Now let’s look at the other bug in Ohio’s job-market performance, namely how the recovery has been great in Metro Columbus, and mediocre or worse in most of the rest of the state. I’m using not seasonally adjusted figures for the past 36 months, since not all data is available on a seasonally adjusted basis:


Household Survey employment growth in Metro Columbus is four times greater than what we’ve seen in the rest of the state. The rest of the state’s Household Survey employment growth is less than one-third of the overall U.S growth rate.

The news in Establishment Survey payroll growth isn’t as awful, but it’s unacceptable. Columbus has added payroll jobs at over double the rate in the rest of state, which in turn badly trails the national average.

Additionally, while Columbus’s workforce has grown by over 19,000 in the past 36 months, the rest of the state’s workforce has contracted by almost 95,000.

Except for Columbus, it’s safe to say that Ohio is losing a lot of existing and potential productive workers (i.e., college grads) either to other states or to general discouragement.

One has to wonder how much different the rest of the state’s results would have been if the Kasich administration hadn’t continually threatened to quadruple the severance tax on oil and gas extraction. When resources to be had are available in multiple states, companies choose the path of least resistance in deciding where they will deploy their equipment. I believe that further investigation would reveal that other states have seen much faster growth in fracking and other forms of extraction during that past three years than Ohio has.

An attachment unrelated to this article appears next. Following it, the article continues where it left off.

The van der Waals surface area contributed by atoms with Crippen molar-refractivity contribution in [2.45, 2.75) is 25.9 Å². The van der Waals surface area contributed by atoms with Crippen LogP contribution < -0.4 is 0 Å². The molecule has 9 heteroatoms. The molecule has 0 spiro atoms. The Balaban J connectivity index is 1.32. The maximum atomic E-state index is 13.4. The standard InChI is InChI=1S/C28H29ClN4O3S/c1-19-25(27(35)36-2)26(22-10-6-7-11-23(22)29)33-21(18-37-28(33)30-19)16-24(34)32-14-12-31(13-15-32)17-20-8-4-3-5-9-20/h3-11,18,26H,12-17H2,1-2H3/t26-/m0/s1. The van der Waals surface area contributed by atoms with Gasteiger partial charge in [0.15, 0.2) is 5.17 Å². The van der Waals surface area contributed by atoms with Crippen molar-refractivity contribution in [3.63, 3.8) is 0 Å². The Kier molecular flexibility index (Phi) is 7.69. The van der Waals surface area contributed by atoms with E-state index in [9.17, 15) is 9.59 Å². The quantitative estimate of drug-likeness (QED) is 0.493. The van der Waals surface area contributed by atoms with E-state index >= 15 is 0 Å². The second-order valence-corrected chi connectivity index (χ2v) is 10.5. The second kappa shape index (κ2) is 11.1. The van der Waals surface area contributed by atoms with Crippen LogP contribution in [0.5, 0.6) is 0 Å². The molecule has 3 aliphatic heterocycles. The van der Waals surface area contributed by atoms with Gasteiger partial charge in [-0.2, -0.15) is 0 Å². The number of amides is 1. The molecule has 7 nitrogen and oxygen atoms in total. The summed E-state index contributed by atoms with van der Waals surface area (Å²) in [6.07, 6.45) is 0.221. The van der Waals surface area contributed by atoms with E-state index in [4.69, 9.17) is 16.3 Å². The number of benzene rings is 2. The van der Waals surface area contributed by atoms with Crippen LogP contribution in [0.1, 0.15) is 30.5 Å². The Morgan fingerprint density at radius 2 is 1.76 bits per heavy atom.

Fortunately for John Kasich, he’s facing one of the worst opponents ever in this fall’s general election. Unfortunately for him, he’s not running for “County Executive of Franklin and Surrounding Counties.” He’s trying to be reelected governor of the entire Buckeye State. If his bumbling opponent figures out a way to leverage the rest of the state’s misery and credibly blame the incumbent, what possible response (other than to claim that Edward FitzGerald would be worse — which is likely the case, but no one can prove that) will Mr. “New Way, New Day” have?

Wednesday Off-Topic (Moderated) Open Thread (052814)

Filed under: Lucid Links — Tom @ 6:05 am

This open thread will stay at or near the top today. Rules are here. Possible comment fodder may follow. Other topics are also fair game.


At Freedom Outpost“Triple Amputee Veteran Brian Kolfage Blasts Obama in Powerful Memorial Day Letter: You were Raised to Hate America”


At Breitbart“Elizabeth Warren: I Can Call Myself a Native American But Washington Can’t Call Its Team ‘Redskins’”

Positivity: Stephen A. Smith

Filed under: Positivity — Tom @ 6:00 am

MUST WATCH — What starts as defense of Dallas Mavericks owner Mark Cuban morphs at the 2:50 mark into a classic how-to on the work ethic (HT Patterico):

MSNBC’s Melissa Harris-Perry: NBA Is About ‘Profit From the Sale of Black Bodies’

Filed under: MSM Biz/Other Bias,MSM Biz/Other Ignorance — Tom @ 1:01 am

Melissa Harris-Perry seems to have a problem with some African-Americans making a lot of money in professional sports, apparently because some other people also make money in the process. Specifically, she seems to believe that the relationship between players in the National Basketball Association and their teams’ owners is a form of slavery.

It’s hard to conclude otherwise based on statements made by the MSNBC host this past Saturday. Perry introduced her segment about the Mark Cuban “controversy,” wherein the owner of the NBA’s Dallas Mavericks expressed self-preservation-related desires — which he inexplicably attributed to being personally “prejudiced” and “bigoted” — to move to the other side of the street upon seeing a “black kid in a hoodie” or “a white guy with a shaved head and lot of tattoos,” by saying: “You can’t really talk about (slavery) reparations and ignore the modern day wealthy Americans who own teams made up predominantly of black men and profit from their bodies and labor.” In case viewers missed her take the first time, she went there again, as seen in the video which follows the jump (HT TruthRevolt via BizPac Review):